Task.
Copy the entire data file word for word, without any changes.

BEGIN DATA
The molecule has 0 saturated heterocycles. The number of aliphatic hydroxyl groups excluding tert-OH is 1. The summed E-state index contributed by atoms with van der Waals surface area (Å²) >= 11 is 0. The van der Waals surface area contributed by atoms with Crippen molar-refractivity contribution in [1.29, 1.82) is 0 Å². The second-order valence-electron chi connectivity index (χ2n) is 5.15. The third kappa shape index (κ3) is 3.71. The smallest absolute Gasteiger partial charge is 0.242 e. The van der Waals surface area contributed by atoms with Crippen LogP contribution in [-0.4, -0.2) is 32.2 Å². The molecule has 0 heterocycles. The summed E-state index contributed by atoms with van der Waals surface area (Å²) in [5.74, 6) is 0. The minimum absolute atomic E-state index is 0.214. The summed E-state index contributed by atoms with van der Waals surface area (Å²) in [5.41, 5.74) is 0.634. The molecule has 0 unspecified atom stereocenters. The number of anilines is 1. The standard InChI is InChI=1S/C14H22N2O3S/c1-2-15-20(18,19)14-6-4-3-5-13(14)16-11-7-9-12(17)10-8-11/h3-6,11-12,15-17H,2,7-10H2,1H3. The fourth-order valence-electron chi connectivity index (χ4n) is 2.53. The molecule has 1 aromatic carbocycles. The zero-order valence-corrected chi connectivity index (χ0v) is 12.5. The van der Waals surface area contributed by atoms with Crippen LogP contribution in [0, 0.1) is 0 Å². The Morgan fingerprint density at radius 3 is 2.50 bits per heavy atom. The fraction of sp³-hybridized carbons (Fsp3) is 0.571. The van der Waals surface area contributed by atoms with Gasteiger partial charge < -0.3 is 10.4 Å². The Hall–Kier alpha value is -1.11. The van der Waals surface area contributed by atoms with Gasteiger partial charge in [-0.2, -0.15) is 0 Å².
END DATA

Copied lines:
The molecule has 0 saturated heterocycles. The number of aliphatic hydroxyl groups excluding tert-OH is 1. The summed E-state index contributed by atoms with van der Waals surface area (Å²) >= 11 is 0. The van der Waals surface area contributed by atoms with Crippen molar-refractivity contribution in [1.29, 1.82) is 0 Å². The second-order valence-electron chi connectivity index (χ2n) is 5.15. The third kappa shape index (κ3) is 3.71. The smallest absolute Gasteiger partial charge is 0.242 e. The van der Waals surface area contributed by atoms with Crippen LogP contribution in [-0.4, -0.2) is 32.2 Å². The molecule has 0 heterocycles. The summed E-state index contributed by atoms with van der Waals surface area (Å²) in [5.74, 6) is 0. The minimum absolute atomic E-state index is 0.214. The summed E-state index contributed by atoms with van der Waals surface area (Å²) in [5.41, 5.74) is 0.634. The molecule has 0 unspecified atom stereocenters. The number of anilines is 1. The standard InChI is InChI=1S/C14H22N2O3S/c1-2-15-20(18,19)14-6-4-3-5-13(14)16-11-7-9-12(17)10-8-11/h3-6,11-12,15-17H,2,7-10H2,1H3. The fourth-order valence-electron chi connectivity index (χ4n) is 2.53. The molecule has 1 aromatic carbocycles. The zero-order valence-corrected chi connectivity index (χ0v) is 12.5. The van der Waals surface area contributed by atoms with Crippen LogP contribution in [0, 0.1) is 0 Å². The Morgan fingerprint density at radius 3 is 2.50 bits per heavy atom. The fraction of sp³-hybridized carbons (Fsp3) is 0.571. The van der Waals surface area contributed by atoms with Gasteiger partial charge < -0.3 is 10.4 Å². The Hall–Kier alpha value is -1.11. The van der Waals surface area contributed by atoms with Gasteiger partial charge in [-0.2, -0.15) is 0 Å².